Special health courts should handle medical malpractice lawsuits because juries are biased against doctors and hospitals.
In medical malpractice cases, juries overwhelmingly favor defendants. A 2001 study showed that plaintiffs in medical malpractice cases won only 27 percent of cases, while a 2006 study found plaintiffs winning only 21 percent of the time.
There are more medical malpractice lawsuits now than ever before.
The number of medical negligence filings has steadily declined in the last decade. The number of medical negligence filings dropped eight percent between 1997 and 2006. According to the National Center for State Courts, tort cases comprise only six percent of the civil caseload, with medical negligence claims accounts for just three percent of the tort subsection.
Frivolous medical malpractice cases are clogging our court system.
A Harvard study found that 236 of 1,452 medical malpractice lawsuits were dismissed despite clear evidence of injury and error. Harvard researchers who studied 1,452 medical malpractice lawsuits found American courts were efficient in dismissing baseless suits. Of the total cases, 236 cases were thrown out of court despite evidence of injury and error. Of the cases where treatment resulted in an injury but evidence of error was uncertain, only 145 of 515 resulted in compensation. Only six of the lawsuits studied, or 0.004 percent, resulted in compensation without detection of an injury. The remaining 1,050 cases were found to have been decided correctly.
Medical malpractice lawsuits are driving up healthcare costs for all of us.
Medical negligence compensation accounts for only 0.3 percent of national healthcare costs. According to the National Association of Insurance Commissioners, the total amount spent defending medical malpractice claims and compensating victims is $7.1 billion – just 0.3 percent of America’s $2.2 trillion in healthcare spending. Meanwhile, the real driver of healthcare costs are preventable medical errors, which are responsible for an additional – and unnecessary – cost of $29 billion annually.
Tort reform will stop doctors from practicing “defensive medicine” and reduce healthcare costs.
Defensive medicine is less prevalent than suggested and there are little savings to be gained from targeting it. The vast majority of academic and government research has found that targeting indirect costs, such as defensive medicine, offer little savings. Also, much of what is considered defensive medicine is motivated by the desire to generate more income rather than a fear of litigation.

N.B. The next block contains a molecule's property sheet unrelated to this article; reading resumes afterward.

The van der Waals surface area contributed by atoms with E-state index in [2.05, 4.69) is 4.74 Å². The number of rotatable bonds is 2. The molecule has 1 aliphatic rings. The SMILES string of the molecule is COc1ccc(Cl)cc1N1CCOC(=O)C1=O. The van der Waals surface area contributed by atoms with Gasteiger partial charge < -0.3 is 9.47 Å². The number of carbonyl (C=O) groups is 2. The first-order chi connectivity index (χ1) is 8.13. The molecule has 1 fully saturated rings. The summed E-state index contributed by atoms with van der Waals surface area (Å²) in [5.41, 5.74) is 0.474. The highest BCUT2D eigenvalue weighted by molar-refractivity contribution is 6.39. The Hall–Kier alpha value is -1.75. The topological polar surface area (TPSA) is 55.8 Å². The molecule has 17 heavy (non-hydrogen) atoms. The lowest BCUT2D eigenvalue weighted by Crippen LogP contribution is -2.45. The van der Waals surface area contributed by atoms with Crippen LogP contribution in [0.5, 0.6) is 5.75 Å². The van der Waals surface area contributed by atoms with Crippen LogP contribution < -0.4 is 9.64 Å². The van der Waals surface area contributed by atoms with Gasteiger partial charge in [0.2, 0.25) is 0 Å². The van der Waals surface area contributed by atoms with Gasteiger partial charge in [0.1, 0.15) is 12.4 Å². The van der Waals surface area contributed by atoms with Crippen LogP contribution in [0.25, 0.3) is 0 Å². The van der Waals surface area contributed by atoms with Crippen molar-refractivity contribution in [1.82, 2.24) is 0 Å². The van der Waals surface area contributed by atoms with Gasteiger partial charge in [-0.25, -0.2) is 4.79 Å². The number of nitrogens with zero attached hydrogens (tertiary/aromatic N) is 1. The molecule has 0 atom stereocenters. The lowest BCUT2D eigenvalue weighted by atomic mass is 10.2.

Medical malpractice litigation is forcing doctors to stop practicing.
In the past decade, the number of practicing physicians has steadily increased and is currently at an all-time high. In 2007, a study found that the number of physicians per 100,000 people is at an all-time high of 307, outpacing population growth. From 2006 to 2007 alone, the nation saw an increase of 20,000 physicians.
Medical malpractice is driving physicians out of my state in favor of those with damage caps.
The number of physicians in every state has increased, and there are actually more doctors in states without damage caps. In the vast majority of states, the increase in physicians has either matched or outpaced population growth. Capping non-economic damages does not help states attract or keep physicians. The number of physicians is significantly higher in states without caps than in those that cap damages.
Medical malpractice claims drive up doctors’ premiums.
There is little correlation between medical malpractice claims and medical malpractice premiums. Instead, premiums rates are driven almost entirely by insurance trends. The National Bureau of Economic Research has found that “increases in malpractice payments made on behalf of physicians do not seem to be the driving force behind increases in premiums.” Meanwhile, American for Insurance Reform found that “rate increases were rather driven by the economic cycle of the insurance industry, driven by declining interest rates and investments.” Finally, on average, doctors spend less on malpractice insurance – just 3.2 percent of their revenue – than they do on rent.
Damage caps will lower insurance rates.